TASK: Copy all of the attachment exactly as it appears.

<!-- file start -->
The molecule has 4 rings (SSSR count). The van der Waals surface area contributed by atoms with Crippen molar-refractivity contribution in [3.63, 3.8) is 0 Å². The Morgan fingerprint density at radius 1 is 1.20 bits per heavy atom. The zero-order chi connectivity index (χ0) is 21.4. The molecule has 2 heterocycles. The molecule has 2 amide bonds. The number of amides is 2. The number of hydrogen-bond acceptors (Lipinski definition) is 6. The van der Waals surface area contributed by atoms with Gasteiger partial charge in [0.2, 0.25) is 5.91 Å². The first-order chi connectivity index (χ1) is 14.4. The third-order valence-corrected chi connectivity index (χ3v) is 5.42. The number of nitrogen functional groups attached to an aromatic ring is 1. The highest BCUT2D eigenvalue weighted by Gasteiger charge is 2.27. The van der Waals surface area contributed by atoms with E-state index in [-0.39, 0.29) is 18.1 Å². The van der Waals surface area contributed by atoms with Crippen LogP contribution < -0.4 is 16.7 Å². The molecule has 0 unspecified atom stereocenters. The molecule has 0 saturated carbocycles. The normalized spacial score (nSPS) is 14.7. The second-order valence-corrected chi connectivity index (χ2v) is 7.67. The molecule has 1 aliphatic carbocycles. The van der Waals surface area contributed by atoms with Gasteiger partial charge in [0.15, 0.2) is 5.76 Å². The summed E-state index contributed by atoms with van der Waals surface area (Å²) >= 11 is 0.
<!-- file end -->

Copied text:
The molecule has 4 rings (SSSR count). The van der Waals surface area contributed by atoms with Crippen molar-refractivity contribution in [3.63, 3.8) is 0 Å². The Morgan fingerprint density at radius 1 is 1.20 bits per heavy atom. The zero-order chi connectivity index (χ0) is 21.4. The molecule has 2 heterocycles. The molecule has 2 amide bonds. The number of amides is 2. The number of hydrogen-bond acceptors (Lipinski definition) is 6. The van der Waals surface area contributed by atoms with Gasteiger partial charge in [0.2, 0.25) is 5.91 Å². The first-order chi connectivity index (χ1) is 14.4. The third-order valence-corrected chi connectivity index (χ3v) is 5.42. The number of nitrogen functional groups attached to an aromatic ring is 1. The highest BCUT2D eigenvalue weighted by Gasteiger charge is 2.27. The van der Waals surface area contributed by atoms with E-state index in [-0.39, 0.29) is 18.1 Å². The van der Waals surface area contributed by atoms with Crippen LogP contribution < -0.4 is 16.7 Å². The molecule has 0 unspecified atom stereocenters. The molecule has 0 saturated carbocycles. The normalized spacial score (nSPS) is 14.7. The second-order valence-corrected chi connectivity index (χ2v) is 7.67. The molecule has 1 aliphatic carbocycles. The van der Waals surface area contributed by atoms with Gasteiger partial charge in [0.15, 0.2) is 5.76 Å². The summed E-state index contributed by atoms with van der Waals surface area (Å²) >= 11 is 0.